Surprisingly, there really haven't been a lot of predictions made for Cataclysm.. possibly because they learned their lesson from the last expansion pack (overestimates.) Sterne Agee analyst Arvind Bhatia predicts that Cataclysm will sell between 3.5 and 4 million copies in their first month of sales. Wedbush analyst Michael Pachter predicted instead that Cataclysm will sell over 6 million copies in December (and 6 million for SC2).
For the sake of comparison, WOTLK sold 2.8 million copies in it's first 24 hours and TBC sold 2.4 million copies.
Even Blizzard themselves made a prediction, which I haven't seen in a really long time! Jay Allen Brack said, "We expect the Cataclysm sales to exceed the levels of the previous versions, but we do not have an exact target."
Very interesting indeed, but it shouldn't surprise me since Blizzard really went ALL OUT for this expansion pack and are trying to push as much revenue as possible this time around.
So, what exactly has Blizzard done?
This year, Blizzard has done quite a number of things to push sales of their new expansion pack while also driving revenue for the quarter across the board. It's quite a big deal too.. maybe they're trying to prove something to their investors. =]
- Cataclysm was designed from the ground up for intro-level players, and is a way for new players to join without fear of too many high-leveled or experienced players. It's sort of a "reset" to bring everyone back to the same level ground. It also encourages veteran players to invite more friends since they will be creating new characters (possibly on new servers too.)
- Cataclysm was also designed to bring back old players who miss the "good ol' days" and want Classic realms to make a return.
- Introduced the new Digital Download system for Cataclysm.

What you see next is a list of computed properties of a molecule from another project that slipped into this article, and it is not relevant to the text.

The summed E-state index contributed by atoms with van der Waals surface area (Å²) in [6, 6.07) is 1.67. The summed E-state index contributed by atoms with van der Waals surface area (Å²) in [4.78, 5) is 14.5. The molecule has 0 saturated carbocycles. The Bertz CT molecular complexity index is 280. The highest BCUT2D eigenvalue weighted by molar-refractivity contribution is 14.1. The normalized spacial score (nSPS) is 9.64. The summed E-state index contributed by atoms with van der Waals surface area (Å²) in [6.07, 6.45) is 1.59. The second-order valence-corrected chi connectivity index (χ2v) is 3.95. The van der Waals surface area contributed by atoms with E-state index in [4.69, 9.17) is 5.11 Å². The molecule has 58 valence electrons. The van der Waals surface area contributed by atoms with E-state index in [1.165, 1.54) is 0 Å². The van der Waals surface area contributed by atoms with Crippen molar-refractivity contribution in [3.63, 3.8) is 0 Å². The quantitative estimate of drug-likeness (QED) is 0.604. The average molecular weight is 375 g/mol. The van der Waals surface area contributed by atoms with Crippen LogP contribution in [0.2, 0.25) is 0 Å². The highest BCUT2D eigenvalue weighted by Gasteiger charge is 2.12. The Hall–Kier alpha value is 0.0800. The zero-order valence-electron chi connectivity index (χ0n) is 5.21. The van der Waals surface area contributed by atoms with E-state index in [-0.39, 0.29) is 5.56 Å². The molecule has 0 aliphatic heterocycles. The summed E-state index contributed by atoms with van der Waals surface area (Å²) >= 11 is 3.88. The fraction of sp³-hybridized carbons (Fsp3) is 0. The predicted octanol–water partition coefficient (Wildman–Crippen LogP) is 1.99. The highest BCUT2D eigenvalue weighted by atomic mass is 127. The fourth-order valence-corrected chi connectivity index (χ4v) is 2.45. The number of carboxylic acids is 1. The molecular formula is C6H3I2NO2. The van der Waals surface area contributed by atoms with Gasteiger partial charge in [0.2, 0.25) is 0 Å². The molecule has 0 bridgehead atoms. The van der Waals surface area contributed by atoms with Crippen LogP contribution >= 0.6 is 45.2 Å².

- Paid Faction and Race Changes available on the FIRST DAY for the new race/class combinations.
- New [Moonkin Hatchling] and [Lil Ragnaros] pet sales "for charity".
- Special Christmas (limited time) offers: Blizzard lowered the cost of WoW to $5, TBC to $5 and WOTLK to $10.
- Heavy media and email campaigns to bring back players, friends, and family members.
- Offering 7 days of free game time to all non-active players (right up to the day before Cata - Note: the expiration date was actually extended). These game offers actually concern me sometimes.. whenever Age of Conan, SWG or another failed MMORPG tried to get players to "Come Back!" it just came off as a sign of desperation.
- New forum system - completely cleaned house and made it easier to remove negative comments and old critical posts, while also further crippling search capabilities.
- The new Blizzard Digital Sales system will now obscure true sales numbers (since retails sales are tracked by NPD) and Blizzard is under no requirement to release sales figures to the public. They can pretty much announce anything they want - e.g. "biggest sales yet!" without actual figures or breakdown of Cataclysm vs previous expansions.
- And of course, the game was released right before Christmas during the largest sales period of the year.